Borrower Insurance: The Lemoine Law for Business Loans

Real estate: what future for Pinel and PTZ in 2023?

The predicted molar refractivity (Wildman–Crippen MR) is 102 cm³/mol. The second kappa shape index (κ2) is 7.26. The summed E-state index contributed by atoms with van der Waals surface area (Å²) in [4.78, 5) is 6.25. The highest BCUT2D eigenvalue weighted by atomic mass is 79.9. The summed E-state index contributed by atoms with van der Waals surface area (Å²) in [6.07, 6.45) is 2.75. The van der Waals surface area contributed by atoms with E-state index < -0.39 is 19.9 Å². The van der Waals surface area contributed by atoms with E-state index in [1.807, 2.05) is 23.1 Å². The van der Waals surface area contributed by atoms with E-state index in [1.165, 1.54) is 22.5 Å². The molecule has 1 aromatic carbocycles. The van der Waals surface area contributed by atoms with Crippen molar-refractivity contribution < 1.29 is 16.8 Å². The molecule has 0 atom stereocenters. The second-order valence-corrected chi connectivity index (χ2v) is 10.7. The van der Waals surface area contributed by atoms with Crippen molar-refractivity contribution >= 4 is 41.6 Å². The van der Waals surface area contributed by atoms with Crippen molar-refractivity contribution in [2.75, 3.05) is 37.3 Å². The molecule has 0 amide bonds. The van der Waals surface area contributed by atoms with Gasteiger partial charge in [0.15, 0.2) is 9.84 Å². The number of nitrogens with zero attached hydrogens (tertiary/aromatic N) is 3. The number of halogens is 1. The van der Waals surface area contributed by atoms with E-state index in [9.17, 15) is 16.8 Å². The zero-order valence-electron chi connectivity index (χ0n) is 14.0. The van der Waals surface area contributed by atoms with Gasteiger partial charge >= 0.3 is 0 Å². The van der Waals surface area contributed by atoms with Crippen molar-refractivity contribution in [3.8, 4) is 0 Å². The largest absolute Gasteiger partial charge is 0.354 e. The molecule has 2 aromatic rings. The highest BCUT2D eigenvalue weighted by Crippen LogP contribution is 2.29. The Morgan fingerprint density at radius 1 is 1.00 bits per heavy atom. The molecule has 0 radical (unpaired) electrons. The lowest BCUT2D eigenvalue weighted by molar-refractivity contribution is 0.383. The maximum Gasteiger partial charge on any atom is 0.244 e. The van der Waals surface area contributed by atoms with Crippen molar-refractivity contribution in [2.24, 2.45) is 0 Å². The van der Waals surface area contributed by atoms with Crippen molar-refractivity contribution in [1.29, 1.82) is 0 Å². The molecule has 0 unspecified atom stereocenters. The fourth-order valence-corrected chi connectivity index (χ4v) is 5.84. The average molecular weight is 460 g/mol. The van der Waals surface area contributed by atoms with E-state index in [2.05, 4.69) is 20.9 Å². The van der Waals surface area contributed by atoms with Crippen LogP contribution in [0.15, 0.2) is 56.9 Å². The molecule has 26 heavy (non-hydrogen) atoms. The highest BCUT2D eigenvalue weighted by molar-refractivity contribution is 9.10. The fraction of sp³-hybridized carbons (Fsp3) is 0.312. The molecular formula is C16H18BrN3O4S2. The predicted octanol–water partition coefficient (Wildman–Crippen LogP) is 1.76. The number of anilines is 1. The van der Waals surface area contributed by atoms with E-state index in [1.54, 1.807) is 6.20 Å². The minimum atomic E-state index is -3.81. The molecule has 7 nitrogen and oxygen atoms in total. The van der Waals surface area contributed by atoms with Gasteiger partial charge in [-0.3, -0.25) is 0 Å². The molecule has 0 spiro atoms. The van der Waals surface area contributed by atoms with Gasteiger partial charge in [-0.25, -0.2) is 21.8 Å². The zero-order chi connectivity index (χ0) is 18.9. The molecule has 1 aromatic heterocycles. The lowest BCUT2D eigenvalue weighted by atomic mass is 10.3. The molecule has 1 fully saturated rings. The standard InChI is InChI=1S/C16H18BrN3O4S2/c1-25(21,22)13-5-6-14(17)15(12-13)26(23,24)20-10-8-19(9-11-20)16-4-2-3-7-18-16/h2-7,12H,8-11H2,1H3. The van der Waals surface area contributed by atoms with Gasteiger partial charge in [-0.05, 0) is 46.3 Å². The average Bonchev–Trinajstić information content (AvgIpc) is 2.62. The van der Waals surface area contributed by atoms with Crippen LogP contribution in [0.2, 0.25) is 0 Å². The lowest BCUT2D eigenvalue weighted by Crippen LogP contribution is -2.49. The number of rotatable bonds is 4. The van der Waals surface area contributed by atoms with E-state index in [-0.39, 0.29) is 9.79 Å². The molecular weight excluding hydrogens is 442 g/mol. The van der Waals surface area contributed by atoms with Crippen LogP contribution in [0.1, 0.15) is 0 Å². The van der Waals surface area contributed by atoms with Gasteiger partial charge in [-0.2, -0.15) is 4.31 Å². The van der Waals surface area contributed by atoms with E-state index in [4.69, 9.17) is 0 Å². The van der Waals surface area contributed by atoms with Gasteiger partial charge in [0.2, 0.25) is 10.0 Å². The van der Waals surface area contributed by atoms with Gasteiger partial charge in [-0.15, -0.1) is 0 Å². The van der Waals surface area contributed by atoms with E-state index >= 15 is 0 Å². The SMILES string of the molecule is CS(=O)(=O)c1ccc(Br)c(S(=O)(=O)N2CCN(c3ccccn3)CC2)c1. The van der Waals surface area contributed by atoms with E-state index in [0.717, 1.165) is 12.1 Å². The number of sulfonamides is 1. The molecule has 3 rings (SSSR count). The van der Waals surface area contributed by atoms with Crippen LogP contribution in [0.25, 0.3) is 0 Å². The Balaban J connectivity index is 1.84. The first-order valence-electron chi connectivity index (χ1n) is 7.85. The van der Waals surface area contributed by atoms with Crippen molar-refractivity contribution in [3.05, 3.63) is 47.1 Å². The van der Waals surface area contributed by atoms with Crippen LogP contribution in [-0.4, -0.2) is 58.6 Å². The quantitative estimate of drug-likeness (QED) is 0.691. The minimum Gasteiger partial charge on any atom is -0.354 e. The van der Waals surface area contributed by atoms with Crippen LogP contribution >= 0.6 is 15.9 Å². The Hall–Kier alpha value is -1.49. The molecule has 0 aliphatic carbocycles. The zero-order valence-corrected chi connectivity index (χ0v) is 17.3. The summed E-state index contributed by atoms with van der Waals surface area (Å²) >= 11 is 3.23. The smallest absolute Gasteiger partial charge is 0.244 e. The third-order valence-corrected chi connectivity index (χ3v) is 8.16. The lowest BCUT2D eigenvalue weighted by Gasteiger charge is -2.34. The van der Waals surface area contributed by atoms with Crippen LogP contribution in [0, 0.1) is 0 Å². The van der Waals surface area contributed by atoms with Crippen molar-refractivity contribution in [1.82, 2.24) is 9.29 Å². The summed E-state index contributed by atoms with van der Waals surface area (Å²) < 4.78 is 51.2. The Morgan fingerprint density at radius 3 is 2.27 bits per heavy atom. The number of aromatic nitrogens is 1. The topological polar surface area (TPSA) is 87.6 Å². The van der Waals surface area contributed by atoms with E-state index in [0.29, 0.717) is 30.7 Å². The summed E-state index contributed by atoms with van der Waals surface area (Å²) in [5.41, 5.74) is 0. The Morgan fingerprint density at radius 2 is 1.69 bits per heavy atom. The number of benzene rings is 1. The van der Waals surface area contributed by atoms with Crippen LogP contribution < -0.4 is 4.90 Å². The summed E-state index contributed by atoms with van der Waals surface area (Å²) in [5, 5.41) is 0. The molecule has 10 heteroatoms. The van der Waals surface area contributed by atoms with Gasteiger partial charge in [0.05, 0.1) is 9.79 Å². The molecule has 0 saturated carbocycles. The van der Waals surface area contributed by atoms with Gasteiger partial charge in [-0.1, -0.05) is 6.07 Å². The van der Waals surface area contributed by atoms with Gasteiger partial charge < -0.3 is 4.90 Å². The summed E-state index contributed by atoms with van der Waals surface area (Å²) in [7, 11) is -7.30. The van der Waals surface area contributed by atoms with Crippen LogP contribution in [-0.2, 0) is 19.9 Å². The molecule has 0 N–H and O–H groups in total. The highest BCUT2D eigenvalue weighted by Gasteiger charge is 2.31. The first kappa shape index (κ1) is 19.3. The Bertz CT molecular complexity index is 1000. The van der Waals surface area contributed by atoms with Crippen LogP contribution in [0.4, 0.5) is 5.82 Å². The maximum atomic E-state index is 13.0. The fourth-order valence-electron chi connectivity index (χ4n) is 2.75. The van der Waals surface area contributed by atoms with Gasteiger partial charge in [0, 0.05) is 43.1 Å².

In the middle of the parliamentary debate on the Finance Act for 2023, many real estate agents are wondering about the future of Pinel and PTZ. Threats weigh on these two units, the first intended for rental investors, the second for first-time primary home buyers. Will real estate again be the poor ratio of budgetary measures? Pinel in the hot seat The Finance Act of 2022 allows for the extension of the rental investment scheme under the Pinel Act until 31 December 2024, when it was originally supposed to be abolished at the end of 2021. However, the conditions for accessing Pinel are evolving, with a decrease in the tax advantage from January 2023, except for goods acquired with high environmental criteria. As a reminder, this system makes it possible to rent new unfurnished homes at a limited rent, for tenants who respect the resource conditions and use the home as their main residence. Le Pinel has only been refocused on narrow areas (A, A bis and B1), those where demand exceeds rental supply. From 2023, to hope to benefit from a full tax reduction (up to 21% of the purchase price for a tenancy commitment of 12 years), the home must meet various criteria: be located in a neighborhood priority in the council’s policy; demonstrate an energy and environmental performance level above the threshold set in the applicable regulations; respect a minimum surface per typology. All these criteria must be taken into account because the legislature has the art of retreating when it comes to public finances. An amendment to the Finance Act for 2023 presented by deputies from the Renaissance Group (formerly LREM) recommends an early eradication of Pinel at the end of 2023, regardless of its form. Professional construction organizations consider the project dangerous, while the country is experiencing a housing crisis, or rather mortgage loans, in a context characterized by rising interest rates and the stalemate in the 2022 wear rates. Half of the construction of new homes depends on Pinel. The extinction of the unit would be a huge deficit for the state (especially in terms of VAT), in addition to causing the loss of thousands of jobs. The planed PTZ Created in 1995, the zero interest loan or PTZ is granted, subject to funds, to households to finance part of the acquisition of their first main residence in the new or, from 2005, in the old. In 2018, PTZ was refocused on zone A, A bis and B1 for the purchase of new homes and on zone B2 and C for the purchase of old homes to be renovated. In these last two areas, however, the new PTZ was maintained, but with a loan quota reduced by half (20% instead of 40% of the amount of the operation). Since 2020, the allocation of PTZ in the old is conditional on the compliance with a criterion of minimum energy performance after work. The Finance Law for 2022 extended the distribution of PTZ until December 31, 2023. However, an amendment to the draft Finance Law 2023, still at the initiative of the Renaissance group, intends to reduce the allocation of PTZ to housing that meets high environmental criteria which would be specified by decree in June 2023. The text also and above all wants to remove PTZ in zone B2 and C, i.e. around 80% of the French territory. Again, this measure, if passed, could deal a fatal blow to the real estate market. Thanks to the fall in debtor rates, PTZ had lost its appeal. From 350,000 PTZ distributed in 2011, the number has fallen to 70,000 units per year. With historically low interest rates, around 1% over 20 years at the end of 2021, PTZ had little interest financially, but the increase in rates since last March, followed by a further increase in rates in October 2022, is changing the situation. PTZ has proven to be effective in facilitating access to property for low-income households by reducing the overall cost of mortgages and allowing a grace period of up to 15 years. In many cases, the property acquired through a PTZ is resold before repayment begins. With loan rates above 2% over 20 years, PTZ is currently making it possible to significantly reduce its debt ratio. The planned abolition of PTZ in non-tensioned areas will penalize first-time buyers who are already penalized by the additional costs associated with the new RE2020 environmental standards and the increase in the price of building materials.

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